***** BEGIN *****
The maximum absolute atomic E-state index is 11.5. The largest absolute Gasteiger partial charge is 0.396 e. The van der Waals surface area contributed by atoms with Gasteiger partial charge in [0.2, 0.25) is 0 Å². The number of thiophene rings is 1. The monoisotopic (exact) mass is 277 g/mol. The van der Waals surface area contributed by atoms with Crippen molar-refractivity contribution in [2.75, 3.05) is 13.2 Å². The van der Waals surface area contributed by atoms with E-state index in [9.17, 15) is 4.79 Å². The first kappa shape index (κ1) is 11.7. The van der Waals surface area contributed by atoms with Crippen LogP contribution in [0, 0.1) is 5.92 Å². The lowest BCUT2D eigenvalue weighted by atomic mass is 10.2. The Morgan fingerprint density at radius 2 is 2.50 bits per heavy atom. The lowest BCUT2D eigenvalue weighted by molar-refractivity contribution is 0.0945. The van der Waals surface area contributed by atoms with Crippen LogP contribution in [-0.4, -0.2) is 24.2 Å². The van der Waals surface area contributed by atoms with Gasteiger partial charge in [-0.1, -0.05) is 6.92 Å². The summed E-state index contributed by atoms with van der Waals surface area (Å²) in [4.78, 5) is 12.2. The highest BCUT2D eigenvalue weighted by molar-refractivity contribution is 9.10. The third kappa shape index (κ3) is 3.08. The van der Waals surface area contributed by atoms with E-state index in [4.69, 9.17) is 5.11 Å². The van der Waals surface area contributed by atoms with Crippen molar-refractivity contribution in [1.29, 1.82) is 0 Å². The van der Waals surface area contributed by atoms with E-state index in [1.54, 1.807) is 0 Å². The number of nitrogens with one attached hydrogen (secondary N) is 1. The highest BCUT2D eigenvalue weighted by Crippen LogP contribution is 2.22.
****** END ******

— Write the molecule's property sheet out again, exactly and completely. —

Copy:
The maximum absolute atomic E-state index is 11.5. The largest absolute Gasteiger partial charge is 0.396 e. The van der Waals surface area contributed by atoms with Gasteiger partial charge in [0.2, 0.25) is 0 Å². The number of thiophene rings is 1. The monoisotopic (exact) mass is 277 g/mol. The van der Waals surface area contributed by atoms with Crippen molar-refractivity contribution in [2.75, 3.05) is 13.2 Å². The van der Waals surface area contributed by atoms with E-state index in [9.17, 15) is 4.79 Å². The first kappa shape index (κ1) is 11.7. The van der Waals surface area contributed by atoms with Crippen LogP contribution in [0, 0.1) is 5.92 Å². The lowest BCUT2D eigenvalue weighted by atomic mass is 10.2. The Morgan fingerprint density at radius 2 is 2.50 bits per heavy atom. The lowest BCUT2D eigenvalue weighted by molar-refractivity contribution is 0.0945. The van der Waals surface area contributed by atoms with Crippen LogP contribution in [-0.4, -0.2) is 24.2 Å². The van der Waals surface area contributed by atoms with Gasteiger partial charge in [-0.1, -0.05) is 6.92 Å². The summed E-state index contributed by atoms with van der Waals surface area (Å²) in [4.78, 5) is 12.2. The highest BCUT2D eigenvalue weighted by molar-refractivity contribution is 9.10. The third kappa shape index (κ3) is 3.08. The van der Waals surface area contributed by atoms with E-state index in [4.69, 9.17) is 5.11 Å². The van der Waals surface area contributed by atoms with Crippen molar-refractivity contribution in [1.29, 1.82) is 0 Å². The van der Waals surface area contributed by atoms with E-state index in [1.54, 1.807) is 0 Å². The number of nitrogens with one attached hydrogen (secondary N) is 1. The highest BCUT2D eigenvalue weighted by Crippen LogP contribution is 2.22.